Tuesday, 17 October 2017

Meeting Ophelia, or Our First Hurricane

 9am Monday
 11am Monday
 1pm Monday
 3pm Monday
 5pm Monday
 7pm Monday

9am this morning

I decided that the tree right outside Mattman's window would be a good hurricane gauge- I was sure that by the end of Ophelia's dance through our country the tree would be completely bereft of leaves, and actually, out of all the trees in the garden, I thought it might be the one to topple. You'll see from the hardly dramatic results, that she shook us but spared us.

Ophelia did huff and puff and blow some houses in, but the tree fared very well all in all. The biggest casulaty was the orange man, who moved from the window to the wardrobe overnight, inexplicably to me. Teenage bedrooms. We fared well too. There has been great damage across the country- roof tiles from my parents' apartment block caused some commotion in the village at the bottom of our hill. Three people have died, and many are still without electricity. But I am sure that this is nothing on the scale of what countries are still managing across the wide Atlantic, whose distance curbs the violence for us. And certainly we stayed warm and safe all day long.

Schools were closed by our Department of Education yesterday and today, so we got the homework issue sorted in the morning, and spent the afternoon playing a most ingenious board game devised by Joshua to include most other board games in the house. We had to take comfort breaks. Then when Prince Charming finally made it home safely, an hour after the winds really hit hard, we settled down for the evening. There was Lego, and, as you can see, uninterrupted electricity.

I was so thankful for a society with an infrastructure that could cope (who needs working politicians, it would seem?), well-built houses, power, food and water. And thankful too that by lunchtime today, Ophelia had had her dervish and was gone. Driving beside the Lough this afternoon, it was hard to believe that just twenty-four hours before our hatches had all been battened down.

This piece of music captures the paradoxical quietness of the day for me- you can hear the storm recorded  beyond, but there was beauty still. Chris McCann is a local composer, music teacher, amazing drummer, and he lets Prince Charming play with him sometimes too!

Sunday, 3 September 2017

What I did in my summer holidays

We are doing all the back-to-school things. Uniforms are ironed and hanging in the airing cupboard. Have I ever shown you a picture of my airing cupboard/hot press? It is genuinely exciting, to me. Lunches are packed and in the fridge. School bags are packed and in the hall. It is raining.

So here are a few sunny summer memories from home and away, just to remind me of blue skies! We got to the blissful middle of nowhere in France with friends, the always delightful Surrey with family, and had a wistful farewell trip with our big, blue, old, cathedral of a tent in Fermanagh.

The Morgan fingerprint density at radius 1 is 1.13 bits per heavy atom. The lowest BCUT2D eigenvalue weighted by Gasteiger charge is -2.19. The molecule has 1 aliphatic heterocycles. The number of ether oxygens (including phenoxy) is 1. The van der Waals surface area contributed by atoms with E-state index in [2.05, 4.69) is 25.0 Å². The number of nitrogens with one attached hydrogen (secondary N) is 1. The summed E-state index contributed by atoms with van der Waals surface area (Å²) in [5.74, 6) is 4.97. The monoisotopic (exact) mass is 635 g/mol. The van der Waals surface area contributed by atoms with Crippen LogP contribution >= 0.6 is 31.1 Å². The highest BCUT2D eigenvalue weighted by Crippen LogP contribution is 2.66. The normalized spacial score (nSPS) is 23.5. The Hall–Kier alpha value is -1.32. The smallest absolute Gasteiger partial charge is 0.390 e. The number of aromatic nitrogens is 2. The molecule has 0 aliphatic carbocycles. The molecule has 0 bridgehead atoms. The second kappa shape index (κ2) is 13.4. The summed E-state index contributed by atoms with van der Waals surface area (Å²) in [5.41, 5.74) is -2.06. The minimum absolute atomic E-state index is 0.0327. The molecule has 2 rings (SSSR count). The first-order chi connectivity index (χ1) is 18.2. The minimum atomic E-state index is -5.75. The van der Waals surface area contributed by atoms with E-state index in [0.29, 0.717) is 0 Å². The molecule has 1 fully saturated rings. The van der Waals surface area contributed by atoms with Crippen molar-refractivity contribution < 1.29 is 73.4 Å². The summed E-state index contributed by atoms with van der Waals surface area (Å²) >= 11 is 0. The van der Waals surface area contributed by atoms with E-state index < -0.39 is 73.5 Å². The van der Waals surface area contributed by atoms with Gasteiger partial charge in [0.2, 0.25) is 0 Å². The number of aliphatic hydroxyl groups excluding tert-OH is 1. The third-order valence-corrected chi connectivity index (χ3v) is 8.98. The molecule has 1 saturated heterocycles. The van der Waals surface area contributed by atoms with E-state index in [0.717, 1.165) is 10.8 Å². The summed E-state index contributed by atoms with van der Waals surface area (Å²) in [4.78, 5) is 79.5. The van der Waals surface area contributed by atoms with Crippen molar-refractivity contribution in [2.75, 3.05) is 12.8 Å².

Thank you to all you kind folk who still read and comment here, even though I've been a very absent friend for years maybe now. Working more than I did a decade ago, and having parents to look after now as well as boys, and just trying to live a life, I suppose, dictate less self-indulgence at the keyboard! I have Psalm 37 open here, and saw this in verses 25 and 26:

I was young and now I am old, yet I have never seen the righteous forsaken or their children begging bread. They are always generous and lend freely; their children will be blessed.

I'm struck by a double layer of meaning for me this weekend. Last night Prince Charming and I were delighted to get to one of Rend's Hometown Gigs. At more recent gigs of theirs that we've been to, they have promoted the work of World Vision, and we're hoping to talk to somebody soon about sponsorship. It seems to cost £26 a month, which is less than my gym membership. It would certainly be money put to better use. I must tell you someday why I joined a gym, the most boring place on earth.

Happy September!

Thursday, 29 June 2017

This month: Glasgow

This month I went to Glasgow for a weekend. I got up at a ridiculous hour one Saturday morning, closed my eyes briefly on a plane and woke up in Scotland. Admittedly there was a very accommodating husband and pre-booking forethought involved. There was food, and food for thought; there were friends; there was crochet in public on Knit in Public Day. It was wonderful. The photos might imply more sun than in fact there was, but it was Glasgow. Just as miserable a climate as here, presumably! All in all it was nice to know that such things can still be done.

Thanks to Catherine and Fred for letting me come, and thanks to the strawberries for letting me go x Summer school holidays start tomorrow- in hilariously seasonal pouring rain...